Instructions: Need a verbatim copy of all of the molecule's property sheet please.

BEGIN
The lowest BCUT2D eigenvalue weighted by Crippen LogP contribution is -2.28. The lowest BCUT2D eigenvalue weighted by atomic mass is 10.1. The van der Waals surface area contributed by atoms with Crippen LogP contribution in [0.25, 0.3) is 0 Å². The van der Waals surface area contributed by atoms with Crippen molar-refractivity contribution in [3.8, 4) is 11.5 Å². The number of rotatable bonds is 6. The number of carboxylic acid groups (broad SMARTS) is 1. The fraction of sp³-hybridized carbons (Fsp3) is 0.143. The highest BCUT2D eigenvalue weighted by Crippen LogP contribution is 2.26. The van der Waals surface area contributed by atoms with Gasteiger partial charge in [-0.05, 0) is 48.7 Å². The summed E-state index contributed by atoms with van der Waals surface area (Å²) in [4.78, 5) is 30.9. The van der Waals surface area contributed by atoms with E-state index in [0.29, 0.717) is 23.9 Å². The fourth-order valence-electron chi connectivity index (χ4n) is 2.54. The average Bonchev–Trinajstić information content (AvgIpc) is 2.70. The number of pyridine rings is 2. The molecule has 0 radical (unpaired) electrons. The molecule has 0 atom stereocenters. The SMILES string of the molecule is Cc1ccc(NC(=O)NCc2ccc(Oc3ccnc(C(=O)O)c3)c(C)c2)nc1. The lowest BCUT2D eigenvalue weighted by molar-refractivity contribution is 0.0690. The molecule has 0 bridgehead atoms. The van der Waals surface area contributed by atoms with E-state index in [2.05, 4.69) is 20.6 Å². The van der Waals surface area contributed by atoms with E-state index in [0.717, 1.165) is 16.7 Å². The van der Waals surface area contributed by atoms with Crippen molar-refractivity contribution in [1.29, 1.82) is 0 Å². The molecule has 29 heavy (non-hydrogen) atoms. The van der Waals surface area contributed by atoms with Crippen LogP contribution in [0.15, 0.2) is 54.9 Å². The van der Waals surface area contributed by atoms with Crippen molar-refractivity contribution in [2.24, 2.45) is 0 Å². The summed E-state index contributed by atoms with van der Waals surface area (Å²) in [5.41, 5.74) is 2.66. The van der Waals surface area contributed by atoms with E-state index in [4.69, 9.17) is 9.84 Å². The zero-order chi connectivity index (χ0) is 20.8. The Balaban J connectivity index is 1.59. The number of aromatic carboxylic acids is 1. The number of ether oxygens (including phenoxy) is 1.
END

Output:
The lowest BCUT2D eigenvalue weighted by Crippen LogP contribution is -2.28. The lowest BCUT2D eigenvalue weighted by atomic mass is 10.1. The van der Waals surface area contributed by atoms with Crippen LogP contribution in [0.25, 0.3) is 0 Å². The van der Waals surface area contributed by atoms with Crippen molar-refractivity contribution in [3.8, 4) is 11.5 Å². The number of rotatable bonds is 6. The number of carboxylic acid groups (broad SMARTS) is 1. The fraction of sp³-hybridized carbons (Fsp3) is 0.143. The highest BCUT2D eigenvalue weighted by Crippen LogP contribution is 2.26. The van der Waals surface area contributed by atoms with Gasteiger partial charge in [-0.05, 0) is 48.7 Å². The summed E-state index contributed by atoms with van der Waals surface area (Å²) in [4.78, 5) is 30.9. The van der Waals surface area contributed by atoms with E-state index in [0.29, 0.717) is 23.9 Å². The fourth-order valence-electron chi connectivity index (χ4n) is 2.54. The average Bonchev–Trinajstić information content (AvgIpc) is 2.70. The number of pyridine rings is 2. The molecule has 0 radical (unpaired) electrons. The molecule has 0 atom stereocenters. The SMILES string of the molecule is Cc1ccc(NC(=O)NCc2ccc(Oc3ccnc(C(=O)O)c3)c(C)c2)nc1. The lowest BCUT2D eigenvalue weighted by molar-refractivity contribution is 0.0690. The molecule has 0 bridgehead atoms. The van der Waals surface area contributed by atoms with E-state index in [2.05, 4.69) is 20.6 Å². The van der Waals surface area contributed by atoms with E-state index in [0.717, 1.165) is 16.7 Å². The van der Waals surface area contributed by atoms with Crippen molar-refractivity contribution in [1.29, 1.82) is 0 Å². The molecule has 29 heavy (non-hydrogen) atoms. The van der Waals surface area contributed by atoms with Crippen LogP contribution in [0.15, 0.2) is 54.9 Å². The van der Waals surface area contributed by atoms with Crippen molar-refractivity contribution in [2.24, 2.45) is 0 Å². The summed E-state index contributed by atoms with van der Waals surface area (Å²) in [5.41, 5.74) is 2.66. The van der Waals surface area contributed by atoms with E-state index in [4.69, 9.17) is 9.84 Å². The zero-order chi connectivity index (χ0) is 20.8. The Balaban J connectivity index is 1.59. The number of aromatic carboxylic acids is 1. The number of ether oxygens (including phenoxy) is 1.